A Hanukkah Meal

Last night we celebrated Hanukkah over a special meal. My husband came home with a small chicken , 2 parsnips and a bag of potatoes. He threw the chicken in the stock pot along with some onions, celery and carrots and we savored the salty aroma for the next couple of hours. Earlier in the day I had prepared applesauce out of the last of our hand-picked apples from the orchard. I boiled them, ran them through the food mill and added cinnamon, the smell of which still lingered in the kitchen. The combination of chicken, herbs and spices made our mouths water in anticipation of our favorite Hanukkah meal.

While the soup was cooking, my husband grated the potatoes and parsnips, which he would fry in oil and serve as latkes. When the broth was ready, he added matzah balls and served us each a hearty bowl of chicken soup.      It would not feel like Hanukkah without this traditional first course. Before we dug in, we lit the menorah- this time choosing the one my daughter had painted when she was little. Ahh, the memories… 

After the soup was finished, we threw some dreidels and gelt (chocolate candy) on the table for a few rounds while the latkes were frying in the pan. At first we happily sang the dreidel song each time someone spun it, but it quickly became too repetetive and drove my daughter crazy so we focused on competing to win all the gelt (Gimel).

Finally the latkes were ready. Their salty, crisp coating smelled so good we could hardly wait. We served them with a large scoop of sweet applesauce.     MMmmmm…it doesn’t get much better than this. Happy Hanukkah!

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Matzah Ball Soup

My fifteen year old is home sick today. For the most part she stays in her room and rests, but I know she appreciates me coming to check on her from time to time. When I went in a few minutes ago, she asked me to make her some Matzah Ball Soup. In our mixed faith household, matzah ball soup has become a comfort food. Even though my mother never stocked matzah meal in her house, I always make sure to have some on hand in my pantry.   It is not hard to make matzah ball soup, it is just time-consuming. My husband will make fresh chicken stock, but I usually use grocery staples to keep it simpler. I mix the matzah meal in a bowl with eggs and oil,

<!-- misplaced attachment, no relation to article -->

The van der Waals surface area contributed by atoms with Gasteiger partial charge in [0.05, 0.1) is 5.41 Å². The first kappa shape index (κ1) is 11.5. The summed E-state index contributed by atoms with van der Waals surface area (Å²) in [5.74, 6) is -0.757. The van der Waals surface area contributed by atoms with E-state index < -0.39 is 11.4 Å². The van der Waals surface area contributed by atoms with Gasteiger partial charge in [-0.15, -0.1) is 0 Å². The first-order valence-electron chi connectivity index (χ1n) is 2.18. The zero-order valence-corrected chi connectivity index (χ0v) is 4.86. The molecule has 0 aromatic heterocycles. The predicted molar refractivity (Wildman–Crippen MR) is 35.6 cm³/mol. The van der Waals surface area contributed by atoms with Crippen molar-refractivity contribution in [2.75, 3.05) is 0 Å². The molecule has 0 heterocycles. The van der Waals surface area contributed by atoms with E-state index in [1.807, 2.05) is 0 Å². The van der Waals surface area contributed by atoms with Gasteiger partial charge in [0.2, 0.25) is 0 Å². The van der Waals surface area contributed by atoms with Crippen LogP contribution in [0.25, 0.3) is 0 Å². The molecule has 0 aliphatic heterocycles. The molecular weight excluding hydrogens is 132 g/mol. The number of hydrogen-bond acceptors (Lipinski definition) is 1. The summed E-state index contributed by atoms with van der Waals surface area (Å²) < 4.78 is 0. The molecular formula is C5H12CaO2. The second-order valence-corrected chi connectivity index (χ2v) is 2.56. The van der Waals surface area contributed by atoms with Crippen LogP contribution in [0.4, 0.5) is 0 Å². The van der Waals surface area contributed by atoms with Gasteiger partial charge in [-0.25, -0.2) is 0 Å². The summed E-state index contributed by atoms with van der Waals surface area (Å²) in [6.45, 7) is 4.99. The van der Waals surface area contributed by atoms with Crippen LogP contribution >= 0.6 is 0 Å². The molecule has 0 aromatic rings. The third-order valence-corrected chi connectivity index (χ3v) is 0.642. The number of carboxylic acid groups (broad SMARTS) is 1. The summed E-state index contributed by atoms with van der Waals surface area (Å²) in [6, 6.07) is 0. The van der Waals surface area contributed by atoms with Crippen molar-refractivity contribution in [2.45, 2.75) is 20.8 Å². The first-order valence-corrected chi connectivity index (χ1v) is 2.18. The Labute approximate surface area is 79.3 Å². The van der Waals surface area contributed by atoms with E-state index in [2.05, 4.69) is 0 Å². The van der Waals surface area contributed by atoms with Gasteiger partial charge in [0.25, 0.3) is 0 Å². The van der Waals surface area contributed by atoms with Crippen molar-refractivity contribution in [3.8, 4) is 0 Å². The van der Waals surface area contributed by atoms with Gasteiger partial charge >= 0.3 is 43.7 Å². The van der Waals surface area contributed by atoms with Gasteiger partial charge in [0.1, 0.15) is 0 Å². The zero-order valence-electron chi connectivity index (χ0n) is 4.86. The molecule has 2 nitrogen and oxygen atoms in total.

chill it while I boil the water, form it into balls

and plop them into the pot, quickly putting the lid over it.

We used to only have matzah ball soup with holiday meals, but Nana has been with the kids often enough when they were sick that she knew to pick up groceries at the local store and cook up some TLC with her more traditional recipe. For my daughter, the request for this soup translates into a subtle plea for attention. She needs me to acknowledge she is not feeling well and deserves some special treatment. I recognize this need but do not mention it. Instead I obligingly fill my role as mom and caregiver, one that does not come up as frequently in her teenage years. It is a tacit agreement that she needs me more than she cares to admit and that she knows I love her, even though she won’t say it.

The parent-child relationship changes so much over the course of a lifetime. We start as completely dependent on our parents and grow to break away from them. As we mature into adults, we reform our view of our parents and gain mutual respect. While we live independent lives, it is still reassuring to have a parent to ask advice of, or to give moral support when you are down. As our own parents age, we know they may need our assistance too. After a lifetime of pouring out love for us, we want to give some of that back to them.

Now I am in the role of sending that loving message to my own child. By taking the trouble to make her this matzah ball soup, I am letting her know how important she is to me and how much I care. I already know there will not be much of an exchange, other than a brief expression of thanks; but a lecture is not necessary to convey my thoughts. The matzah ball soup has become a symbol of comfort and love. It shows us that we are family and will do what it takes to keep each other well. And I know on another day it will come back from her direction. But for now, this says it all…